I bought one of these lights: http://compare.ebay.com/like/1707000..._lwgsi=y&cbt=y; from a local bike shop several years ago. But, It is a piece of junk!!!!! It is even bigger than the headlight I presently have on my bike yet, only half as bright!!!!
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Old 12-30-11, 02:11 AM
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Originally Posted by CB HI View Post
Most cyclist willing to put a tail light on for night riding also use a headlight.

By the photos of the scene it really is likely not a right hook at all. The cyclist was likely making a left turn from Vassar to Mass. Ave. Vassar has a right lane off of Mass. Ave., a center left turn lane and a through/right turn combination lane. The truck is in ALL THREE Vassar lanes. Either stopped or riding in the left turn lane, the cyclist does not appear to have a chance to get out of the way of a tanker truck taking up the entire roadway, especially the cyclist left turn lane.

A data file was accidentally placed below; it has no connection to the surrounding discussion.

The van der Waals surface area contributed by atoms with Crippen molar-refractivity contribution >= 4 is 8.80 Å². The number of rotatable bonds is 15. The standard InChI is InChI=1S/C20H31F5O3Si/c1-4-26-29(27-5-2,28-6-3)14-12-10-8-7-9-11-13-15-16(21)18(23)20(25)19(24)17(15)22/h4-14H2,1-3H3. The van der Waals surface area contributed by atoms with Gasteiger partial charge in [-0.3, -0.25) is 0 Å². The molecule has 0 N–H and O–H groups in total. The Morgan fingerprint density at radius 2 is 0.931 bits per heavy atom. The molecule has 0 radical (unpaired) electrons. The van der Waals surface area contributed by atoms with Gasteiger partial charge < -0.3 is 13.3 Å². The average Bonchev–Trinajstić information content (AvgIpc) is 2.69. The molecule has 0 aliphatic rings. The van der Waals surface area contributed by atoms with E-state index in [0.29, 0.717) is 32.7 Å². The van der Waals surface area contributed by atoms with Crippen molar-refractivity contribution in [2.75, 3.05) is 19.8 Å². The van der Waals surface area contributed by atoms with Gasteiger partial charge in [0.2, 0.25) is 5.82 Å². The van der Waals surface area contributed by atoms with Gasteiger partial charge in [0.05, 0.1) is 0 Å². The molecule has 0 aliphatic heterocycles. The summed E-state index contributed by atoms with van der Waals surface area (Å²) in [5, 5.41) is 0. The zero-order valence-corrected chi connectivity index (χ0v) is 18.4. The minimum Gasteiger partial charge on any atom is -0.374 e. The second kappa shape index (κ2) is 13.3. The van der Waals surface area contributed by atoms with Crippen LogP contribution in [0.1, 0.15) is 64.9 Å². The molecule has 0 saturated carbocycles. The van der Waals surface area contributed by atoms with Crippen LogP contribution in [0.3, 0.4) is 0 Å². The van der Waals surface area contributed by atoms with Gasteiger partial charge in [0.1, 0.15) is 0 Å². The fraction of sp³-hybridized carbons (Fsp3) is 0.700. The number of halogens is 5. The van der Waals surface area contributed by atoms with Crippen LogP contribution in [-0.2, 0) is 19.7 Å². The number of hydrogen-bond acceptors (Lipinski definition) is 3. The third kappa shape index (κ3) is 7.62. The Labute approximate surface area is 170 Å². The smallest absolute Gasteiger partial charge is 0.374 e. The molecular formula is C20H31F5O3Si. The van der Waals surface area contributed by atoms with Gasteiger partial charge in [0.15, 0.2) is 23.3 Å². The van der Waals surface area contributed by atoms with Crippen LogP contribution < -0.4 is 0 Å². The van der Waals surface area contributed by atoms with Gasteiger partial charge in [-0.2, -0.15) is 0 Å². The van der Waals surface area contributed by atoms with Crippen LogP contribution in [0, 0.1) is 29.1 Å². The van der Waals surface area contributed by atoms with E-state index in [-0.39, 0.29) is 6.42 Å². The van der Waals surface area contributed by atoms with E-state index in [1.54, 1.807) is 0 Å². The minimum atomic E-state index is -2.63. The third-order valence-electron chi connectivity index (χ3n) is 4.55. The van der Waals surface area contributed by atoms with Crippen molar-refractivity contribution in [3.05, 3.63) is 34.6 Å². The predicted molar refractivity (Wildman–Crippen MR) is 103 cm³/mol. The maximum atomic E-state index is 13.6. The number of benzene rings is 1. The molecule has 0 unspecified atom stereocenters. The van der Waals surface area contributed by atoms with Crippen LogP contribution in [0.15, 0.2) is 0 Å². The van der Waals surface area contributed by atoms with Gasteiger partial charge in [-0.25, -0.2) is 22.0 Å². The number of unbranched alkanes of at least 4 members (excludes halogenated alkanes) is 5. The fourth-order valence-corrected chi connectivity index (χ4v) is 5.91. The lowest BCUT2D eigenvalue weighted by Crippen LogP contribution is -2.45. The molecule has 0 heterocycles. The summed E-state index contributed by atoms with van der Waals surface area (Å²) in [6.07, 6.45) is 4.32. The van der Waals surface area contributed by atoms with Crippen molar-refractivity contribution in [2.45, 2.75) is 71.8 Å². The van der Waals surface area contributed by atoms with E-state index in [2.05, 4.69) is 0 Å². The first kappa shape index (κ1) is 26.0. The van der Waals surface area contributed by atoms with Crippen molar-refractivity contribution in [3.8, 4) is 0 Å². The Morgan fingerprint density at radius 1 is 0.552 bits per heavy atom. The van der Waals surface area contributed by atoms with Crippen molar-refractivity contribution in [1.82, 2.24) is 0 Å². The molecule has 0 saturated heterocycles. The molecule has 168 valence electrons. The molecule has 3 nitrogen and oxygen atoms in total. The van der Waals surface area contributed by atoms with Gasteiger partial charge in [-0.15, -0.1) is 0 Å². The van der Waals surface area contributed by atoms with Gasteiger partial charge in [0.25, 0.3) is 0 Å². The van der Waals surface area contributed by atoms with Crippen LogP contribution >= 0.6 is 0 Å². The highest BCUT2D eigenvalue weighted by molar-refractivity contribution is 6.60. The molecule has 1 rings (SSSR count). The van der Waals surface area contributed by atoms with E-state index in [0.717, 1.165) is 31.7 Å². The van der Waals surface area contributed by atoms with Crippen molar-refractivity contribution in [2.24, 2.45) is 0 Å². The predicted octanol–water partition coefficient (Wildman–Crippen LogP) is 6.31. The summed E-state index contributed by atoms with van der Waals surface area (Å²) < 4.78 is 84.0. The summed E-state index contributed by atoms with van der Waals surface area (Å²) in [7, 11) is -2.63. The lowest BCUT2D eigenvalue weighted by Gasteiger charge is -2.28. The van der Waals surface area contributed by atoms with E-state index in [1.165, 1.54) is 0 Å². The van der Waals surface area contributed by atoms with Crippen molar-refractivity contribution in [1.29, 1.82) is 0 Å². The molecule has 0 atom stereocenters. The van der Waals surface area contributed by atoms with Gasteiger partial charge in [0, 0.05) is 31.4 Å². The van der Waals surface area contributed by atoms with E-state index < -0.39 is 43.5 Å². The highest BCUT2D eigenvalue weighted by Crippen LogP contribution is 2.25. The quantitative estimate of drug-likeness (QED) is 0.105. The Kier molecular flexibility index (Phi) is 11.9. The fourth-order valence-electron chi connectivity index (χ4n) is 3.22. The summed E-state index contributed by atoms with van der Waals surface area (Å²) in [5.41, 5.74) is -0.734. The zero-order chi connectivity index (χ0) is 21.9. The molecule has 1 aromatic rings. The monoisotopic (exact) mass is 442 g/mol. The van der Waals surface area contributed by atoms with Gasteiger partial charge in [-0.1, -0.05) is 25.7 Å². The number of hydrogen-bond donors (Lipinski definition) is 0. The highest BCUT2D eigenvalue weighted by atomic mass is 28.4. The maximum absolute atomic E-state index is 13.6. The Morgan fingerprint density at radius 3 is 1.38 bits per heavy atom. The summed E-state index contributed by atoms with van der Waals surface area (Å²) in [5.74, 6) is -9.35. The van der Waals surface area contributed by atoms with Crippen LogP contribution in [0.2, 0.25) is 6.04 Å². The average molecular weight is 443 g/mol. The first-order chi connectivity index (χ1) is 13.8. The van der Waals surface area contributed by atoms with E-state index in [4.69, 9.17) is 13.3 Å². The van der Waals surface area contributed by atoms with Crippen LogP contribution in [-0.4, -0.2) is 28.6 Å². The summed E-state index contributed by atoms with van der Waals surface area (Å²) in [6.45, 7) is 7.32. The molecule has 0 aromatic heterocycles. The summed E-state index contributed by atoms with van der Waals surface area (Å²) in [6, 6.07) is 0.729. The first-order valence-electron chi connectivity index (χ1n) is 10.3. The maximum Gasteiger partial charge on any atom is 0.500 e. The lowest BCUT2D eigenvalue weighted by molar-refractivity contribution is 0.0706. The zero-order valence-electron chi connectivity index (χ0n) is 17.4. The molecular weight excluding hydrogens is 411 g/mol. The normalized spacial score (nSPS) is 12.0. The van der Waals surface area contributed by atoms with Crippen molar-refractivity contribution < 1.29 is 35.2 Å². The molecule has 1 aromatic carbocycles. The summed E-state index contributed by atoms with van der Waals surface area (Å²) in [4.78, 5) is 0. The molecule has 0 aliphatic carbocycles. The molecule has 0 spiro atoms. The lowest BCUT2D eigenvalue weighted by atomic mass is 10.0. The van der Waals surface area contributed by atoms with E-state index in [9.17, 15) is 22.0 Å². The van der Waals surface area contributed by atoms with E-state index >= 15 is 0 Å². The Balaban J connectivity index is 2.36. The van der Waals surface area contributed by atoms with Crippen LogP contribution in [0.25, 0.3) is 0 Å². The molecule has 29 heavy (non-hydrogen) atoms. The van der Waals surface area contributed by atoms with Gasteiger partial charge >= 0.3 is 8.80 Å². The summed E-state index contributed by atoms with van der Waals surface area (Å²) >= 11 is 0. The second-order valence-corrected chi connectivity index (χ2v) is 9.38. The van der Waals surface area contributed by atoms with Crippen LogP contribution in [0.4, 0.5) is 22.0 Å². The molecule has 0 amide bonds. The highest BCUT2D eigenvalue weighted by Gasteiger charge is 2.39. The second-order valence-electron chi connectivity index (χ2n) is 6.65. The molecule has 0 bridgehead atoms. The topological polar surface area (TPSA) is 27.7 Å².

Of note, the tanker truck company does not have a good reputation:
From my experience as a driver, if it was going to be a tanker truck I'm not surprised it was a J P Noonan one. I've had a couple of experiences of being tailgated or otherwise subjected to aggressive tactics by their trucks.
I have driven trucks in regions where there is a single dangerous trucking company that stands out. These outlaw outfits seem to encourage dangerous behavior. We had a tongue-in-cheek derisive motto for one, "If you've got 4-ways, you're good to go." One moonless night I actually saw one of their trucks rolling down a two lane highway with nothing but 4-ways on the tractor. No headlights, no tail lights, no lights of any sort on either the semi- or pull-trailer. These are also the kind of companies that encourage/require their drivers to drive beyond the legal time limits and maintain multiple logs. Safe drivers won't drive for those outfits.
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Old 12-30-11, 08:45 AM
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Originally Posted by CB HI View Post
Yeah, lets just go with the least likely cause of right hooks. BS
I'm not sure what your point is but this accident wasn't a right hook. Arguing who is or is not a "victim" is more semantics than anything else. You can be victim of your own stupidity or negligence. Not saying that's the case here, but I haven't seen enough information to rule it out either.
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Old 12-30-11, 04:05 PM
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Originally Posted by CB HI View Post